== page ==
Brighton activist Tony Greenstein has published an email from Momentum founder Jon Lansman which called for his expulsion from the movement – the day before Greenstein appeared at a protest outside Labour HQ with a Momentum banner.
Pro-Palestinian campaigner Tony Greenstein was expelled from the Labour party last month over a series of abusive tweets he sent to fellow members, including some using the term Zio which the Labour party considers an anti-semitic slur.
Momentum, the campaign group set up to support Jeremy Corbyn, says that when a member is expelled from Labour, they are considered to have resigned from Momentum but have the right to have their case heard by the national co-ordinating group (NCG).
Greenstein, who remains a member of the local Momentum group’s steering group along with other expelled and suspended members of the Labour party, queried why his direct debit to Momentum was cancelled following his expulsion.
And in one of the replies he was sent, an email chain including Mr Lansman’s comments was included.
Jon Lansman wrote shortly after midnight on Monday, 19 March: “We do have to get rid of Greenstein but I am a bit concerned by the process which he will make a big deal out of possibly including lawyers … We may deem him to have resigned but there has to be a process involving the NCG or one they have agreed in which he has the right to be heard (not necessary in person) before a final decision is made.
In response, Mr Greenstein has said he is now seriously considering going to court to gain an injunction against Jon Lansman and Momentum.
He said on his blog: “I followed this up with a further email to Lansman stating that if he wishes to engage in these tricks and deceptions then I shall be forced to treat him as I did the Labour Party and apply for an injunction.”
A Momentum spokesman said it does not comment on leaks.
The day after Mr Lansman wrote the email, Tony Greenstein and other members of Brighton and Hove Momentum took the local group’s banner to a demonstrating outside Labour’s London HQ organised by Labour Against the Witchhunt, who are protesting the expulsion from the party of members accused of anti-semitism, which they claim are based on spurious grounds.
After local Labour party members questioned how the banner came to be there, Mr Greenstein told Brighton and Hove News that he is still a member of the local Momentum group’s steering committee, along with two other expelled members. He refused to name the other two expelled members.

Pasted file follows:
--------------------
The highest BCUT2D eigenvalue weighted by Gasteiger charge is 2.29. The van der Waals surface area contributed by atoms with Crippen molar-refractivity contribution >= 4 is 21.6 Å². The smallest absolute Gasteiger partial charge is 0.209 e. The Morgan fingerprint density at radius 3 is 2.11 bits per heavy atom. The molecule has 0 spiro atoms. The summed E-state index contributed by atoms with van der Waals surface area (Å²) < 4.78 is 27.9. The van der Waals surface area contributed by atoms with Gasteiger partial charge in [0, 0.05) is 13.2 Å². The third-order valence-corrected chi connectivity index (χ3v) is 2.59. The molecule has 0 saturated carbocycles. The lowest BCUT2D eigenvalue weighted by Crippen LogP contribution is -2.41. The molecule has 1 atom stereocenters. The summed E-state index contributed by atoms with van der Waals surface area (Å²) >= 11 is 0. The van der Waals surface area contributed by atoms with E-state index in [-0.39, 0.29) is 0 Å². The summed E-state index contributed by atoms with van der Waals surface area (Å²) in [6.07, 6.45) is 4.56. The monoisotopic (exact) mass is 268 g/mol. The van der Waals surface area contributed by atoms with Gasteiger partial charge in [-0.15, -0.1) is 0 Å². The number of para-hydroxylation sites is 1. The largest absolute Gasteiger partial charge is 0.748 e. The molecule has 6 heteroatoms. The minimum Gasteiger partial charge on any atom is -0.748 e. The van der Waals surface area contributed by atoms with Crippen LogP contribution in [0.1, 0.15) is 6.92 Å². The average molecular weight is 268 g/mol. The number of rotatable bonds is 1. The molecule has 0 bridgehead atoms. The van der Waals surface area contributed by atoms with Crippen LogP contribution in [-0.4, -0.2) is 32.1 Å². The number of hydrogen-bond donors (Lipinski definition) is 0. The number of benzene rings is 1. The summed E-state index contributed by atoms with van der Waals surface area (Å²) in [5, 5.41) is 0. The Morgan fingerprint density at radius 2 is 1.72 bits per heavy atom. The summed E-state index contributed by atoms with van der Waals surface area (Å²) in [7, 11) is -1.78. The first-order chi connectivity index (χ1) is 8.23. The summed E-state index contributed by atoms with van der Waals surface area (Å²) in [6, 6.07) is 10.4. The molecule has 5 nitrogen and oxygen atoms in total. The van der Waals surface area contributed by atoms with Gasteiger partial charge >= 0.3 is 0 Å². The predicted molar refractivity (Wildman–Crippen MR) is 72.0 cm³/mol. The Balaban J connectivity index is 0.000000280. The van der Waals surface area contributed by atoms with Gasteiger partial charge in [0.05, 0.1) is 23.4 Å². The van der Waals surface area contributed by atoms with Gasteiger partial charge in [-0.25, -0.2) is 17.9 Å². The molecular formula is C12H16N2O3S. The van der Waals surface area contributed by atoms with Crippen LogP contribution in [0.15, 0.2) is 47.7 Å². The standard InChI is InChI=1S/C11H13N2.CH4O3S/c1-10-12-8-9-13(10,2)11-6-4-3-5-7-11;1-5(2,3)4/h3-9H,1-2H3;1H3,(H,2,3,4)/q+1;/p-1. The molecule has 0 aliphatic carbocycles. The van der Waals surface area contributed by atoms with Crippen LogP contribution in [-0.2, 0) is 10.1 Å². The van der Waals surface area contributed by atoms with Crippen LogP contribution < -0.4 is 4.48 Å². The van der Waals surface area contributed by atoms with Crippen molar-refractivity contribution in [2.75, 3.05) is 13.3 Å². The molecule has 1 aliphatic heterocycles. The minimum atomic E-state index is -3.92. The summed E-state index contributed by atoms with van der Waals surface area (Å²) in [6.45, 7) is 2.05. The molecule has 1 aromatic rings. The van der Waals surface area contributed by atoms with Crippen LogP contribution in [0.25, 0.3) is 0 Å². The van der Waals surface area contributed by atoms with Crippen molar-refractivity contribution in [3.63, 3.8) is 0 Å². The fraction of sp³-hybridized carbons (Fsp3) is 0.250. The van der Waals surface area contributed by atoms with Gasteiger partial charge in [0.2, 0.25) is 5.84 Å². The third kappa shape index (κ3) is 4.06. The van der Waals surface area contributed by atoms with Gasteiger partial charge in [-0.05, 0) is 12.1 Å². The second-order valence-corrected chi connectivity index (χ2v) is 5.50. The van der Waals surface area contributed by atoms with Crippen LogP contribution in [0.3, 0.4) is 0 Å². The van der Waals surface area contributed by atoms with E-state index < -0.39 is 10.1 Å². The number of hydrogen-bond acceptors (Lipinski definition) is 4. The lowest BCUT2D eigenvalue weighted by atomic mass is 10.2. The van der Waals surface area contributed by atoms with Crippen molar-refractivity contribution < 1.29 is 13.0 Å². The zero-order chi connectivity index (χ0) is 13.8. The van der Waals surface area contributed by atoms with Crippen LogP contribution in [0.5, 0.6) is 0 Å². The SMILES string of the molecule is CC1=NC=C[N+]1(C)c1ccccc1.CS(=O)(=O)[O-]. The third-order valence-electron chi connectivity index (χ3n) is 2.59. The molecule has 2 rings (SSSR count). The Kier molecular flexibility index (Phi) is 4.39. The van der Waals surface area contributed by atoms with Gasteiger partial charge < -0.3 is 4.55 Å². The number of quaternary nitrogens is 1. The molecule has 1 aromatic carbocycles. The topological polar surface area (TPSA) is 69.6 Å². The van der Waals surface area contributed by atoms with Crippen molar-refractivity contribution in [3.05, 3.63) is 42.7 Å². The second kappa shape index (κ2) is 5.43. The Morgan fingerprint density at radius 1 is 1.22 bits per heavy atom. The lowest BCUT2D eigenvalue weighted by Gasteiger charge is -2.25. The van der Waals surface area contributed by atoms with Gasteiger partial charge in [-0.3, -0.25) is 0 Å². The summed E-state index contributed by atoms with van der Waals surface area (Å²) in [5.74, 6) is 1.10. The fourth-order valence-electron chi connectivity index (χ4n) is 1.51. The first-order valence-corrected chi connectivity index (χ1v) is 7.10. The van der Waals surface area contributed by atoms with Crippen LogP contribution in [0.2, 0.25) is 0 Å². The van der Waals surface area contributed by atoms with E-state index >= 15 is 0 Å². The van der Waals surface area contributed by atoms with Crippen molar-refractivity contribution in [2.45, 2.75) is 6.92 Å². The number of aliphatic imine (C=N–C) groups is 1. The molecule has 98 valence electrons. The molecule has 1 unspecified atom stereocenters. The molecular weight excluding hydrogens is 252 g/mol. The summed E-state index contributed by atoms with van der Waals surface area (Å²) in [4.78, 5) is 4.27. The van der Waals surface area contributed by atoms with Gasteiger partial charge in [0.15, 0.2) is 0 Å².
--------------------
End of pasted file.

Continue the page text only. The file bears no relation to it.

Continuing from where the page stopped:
Suspended members Daniel Harris, who posted a video of Labour councillors’ faces superimposed onto dancing rabbis, and Greg Hadfield, who is accused of abusive behaviour towards city councillors, are also on the committee.
The national Momentum group did not comment on the use of the flag. However, where groups are in breach of its constitution, which states that non-members cannot hold positions or vote, its NCG would get in touch to resolve the issue.
Local Momentum groups do not receive any funding from the national group, but are able to send emails to Momentum members inviting them to meetings, events and to get involved in campaigns.
The Momentum Brighton and Hove banner was also used in a demonstration outside the Metropole Hotel while Mr Greenstein’s Labour disciplinary hearing was held outside – and at another picket of Labour’s National Complaints Committee, which decides whether members should be suspended, investigated and expelled.
Mr Greenstein took the Labour party to the High Court twice during his disciplinary process, represented by lawyers on a pro bono basis. He won the first case, against the party’s refusal to postpone his disciplinary hearing because of illness.
However, he lost the second, a bid to reveal the identities of his accusers, after the judge was read examples of his tweets and agreed that the party was right to take them into account when refusing to disclose that information, adding that they were “offensive in any context”.
Following publication of this story, Greg Hadfield asked to clarify that he has not been accused in the context of his suspension of being abusive to city councillors. He said the focus of his questioning at his preliminary interview was his treatment of council leader Warren Morgan and one of his members of staff, and criticised the 18-month wait for a full hearing.
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